An industrial chat between David Letellier’s two robots mimics the classic model of a tête-à-tête, which in its natural “human to human” format is today no longer the dominant type of communication. Gigantic robot-flowers, positioned opposite one another, are able to record, replicate, and recognize sounds, respond to each other’s communications by moving their petals and eavesdrop on and analyze surrounding conversations between people. The robots are engaged in a continuous monotonous dialogue, which can be altered only by outside audio interference, in other words by sounds made by the audience. In this way, Letellier illustrates the process of movement: “Memory of the past lasts but a moment — until it is recreated, wastes away, is completely forgotten and replaced by the present”.
British artist Philip Worthington’s installation “Shadow Monsters” is an interactive generator of digital monsters: specialized software recognizes and transforms dogs, bunnies, elephants, and other characters from Victorian shadow puppet theater into fantastical monsters with fangs and claws. “Shadow Monsters”, Worthington’s thesis project at the royal College of Art, is one of the most successful projects in the history of interactive design and now part of the permanent collection at the Museum of Modern art (MoMA) in New York.
JULIUS VON BISMARCK
MIRROR PERPENDICULAR TO THE BISECTRIX BETWEEN TWO PAIRS OF EYES
Julius von Bismarck’s work follows the main principle of his renowned teacher Olafur Eliasson: he transforms traditional properties and functions of household items and spaces, thus destroying our conventional perception of the surrounding world and provoking us towards aсtive engagement. You won’t be able to see your own reflection in von Bismarck’s system of mirrors. Since it travels around in a circle, you will see someone else’s instead. Without ceasing to reflect, the mirror becomes a channel for transmitting information, and in transcending the limitations of a closed-circuit system of communication, without asking your permission, it incorporates you into a visual dialogue with otherviewers.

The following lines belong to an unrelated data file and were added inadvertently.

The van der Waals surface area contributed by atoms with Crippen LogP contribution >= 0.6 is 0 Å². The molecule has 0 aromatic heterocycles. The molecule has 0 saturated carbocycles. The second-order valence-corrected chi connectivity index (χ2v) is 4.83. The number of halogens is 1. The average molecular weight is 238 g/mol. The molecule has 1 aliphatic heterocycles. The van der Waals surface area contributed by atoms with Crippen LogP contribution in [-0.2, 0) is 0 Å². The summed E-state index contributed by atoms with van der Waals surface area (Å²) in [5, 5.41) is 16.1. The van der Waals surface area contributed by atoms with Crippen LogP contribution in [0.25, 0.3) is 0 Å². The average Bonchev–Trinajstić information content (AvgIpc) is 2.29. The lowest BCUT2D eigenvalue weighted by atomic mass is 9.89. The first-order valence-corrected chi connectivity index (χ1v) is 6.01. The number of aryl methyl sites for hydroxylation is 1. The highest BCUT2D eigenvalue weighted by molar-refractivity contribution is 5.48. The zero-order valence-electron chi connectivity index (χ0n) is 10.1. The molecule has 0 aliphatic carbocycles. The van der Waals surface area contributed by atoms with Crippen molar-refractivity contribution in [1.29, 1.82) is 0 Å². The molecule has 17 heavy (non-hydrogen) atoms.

NISHIDA AND KOSEKI
Lexus Hybrid Art presented a collaborative debut by two Japanese artists. Hidemi Nishida, an artist and environmentalist, has transformed a video by Teppei Koseki into a physically tangible object: the video projection is reflected in transparent spheres, which fill the installation, thereby illustrating the relentless intrusion of virtual reality into our everyday life. Objects from the digital world are constantly present in our surroundings, on our computer and television screens, in street advertisements. They drastically limit our personal space, not by violating its physical borders, but by dominating it visually through intensive movement, color, sound and light.
Brazilian artist Cadu’s “Partitura” is a vivid example of how simplicity can be brilliant. A toy train travels in circles, brushing with thin wires against glass objects along the way. The sounds form a melody, the melody hypnotizes and watching the motion magnifies the effect. Trainspotting, a term made famous by Irvine Welsh and Danny Boyle, reminds us of how spellbinding movement can be. The beauty and harmony of this process complements a collection of high-tech art and turns “Partitura” into the exhibition’s common denominator.